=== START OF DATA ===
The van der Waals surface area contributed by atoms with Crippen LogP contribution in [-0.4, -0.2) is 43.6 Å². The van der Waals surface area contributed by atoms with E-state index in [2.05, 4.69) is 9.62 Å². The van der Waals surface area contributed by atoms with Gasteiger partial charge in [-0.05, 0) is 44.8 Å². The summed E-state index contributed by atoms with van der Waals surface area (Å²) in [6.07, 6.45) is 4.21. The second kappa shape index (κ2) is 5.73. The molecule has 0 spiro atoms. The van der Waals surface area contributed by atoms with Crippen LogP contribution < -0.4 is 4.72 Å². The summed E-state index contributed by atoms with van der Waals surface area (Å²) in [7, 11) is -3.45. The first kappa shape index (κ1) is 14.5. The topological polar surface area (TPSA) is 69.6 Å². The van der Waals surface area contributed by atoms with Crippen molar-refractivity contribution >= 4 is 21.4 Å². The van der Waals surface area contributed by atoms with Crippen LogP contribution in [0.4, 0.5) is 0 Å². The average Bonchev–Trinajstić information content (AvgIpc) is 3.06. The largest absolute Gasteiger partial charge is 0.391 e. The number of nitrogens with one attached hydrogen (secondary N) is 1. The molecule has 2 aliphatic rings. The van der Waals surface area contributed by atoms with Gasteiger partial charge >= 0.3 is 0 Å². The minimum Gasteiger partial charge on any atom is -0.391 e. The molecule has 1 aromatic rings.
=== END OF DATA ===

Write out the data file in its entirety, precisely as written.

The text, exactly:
The van der Waals surface area contributed by atoms with Crippen LogP contribution in [-0.4, -0.2) is 43.6 Å². The van der Waals surface area contributed by atoms with E-state index in [2.05, 4.69) is 9.62 Å². The van der Waals surface area contributed by atoms with Gasteiger partial charge in [-0.05, 0) is 44.8 Å². The summed E-state index contributed by atoms with van der Waals surface area (Å²) in [6.07, 6.45) is 4.21. The second kappa shape index (κ2) is 5.73. The molecule has 0 spiro atoms. The van der Waals surface area contributed by atoms with Crippen LogP contribution < -0.4 is 4.72 Å². The summed E-state index contributed by atoms with van der Waals surface area (Å²) in [7, 11) is -3.45. The first kappa shape index (κ1) is 14.5. The topological polar surface area (TPSA) is 69.6 Å². The van der Waals surface area contributed by atoms with Crippen molar-refractivity contribution >= 4 is 21.4 Å². The van der Waals surface area contributed by atoms with Crippen LogP contribution in [0.4, 0.5) is 0 Å². The average Bonchev–Trinajstić information content (AvgIpc) is 3.06. The largest absolute Gasteiger partial charge is 0.391 e. The number of nitrogens with one attached hydrogen (secondary N) is 1. The molecule has 2 aliphatic rings. The van der Waals surface area contributed by atoms with Gasteiger partial charge >= 0.3 is 0 Å². The minimum Gasteiger partial charge on any atom is -0.391 e. The molecule has 1 aromatic rings.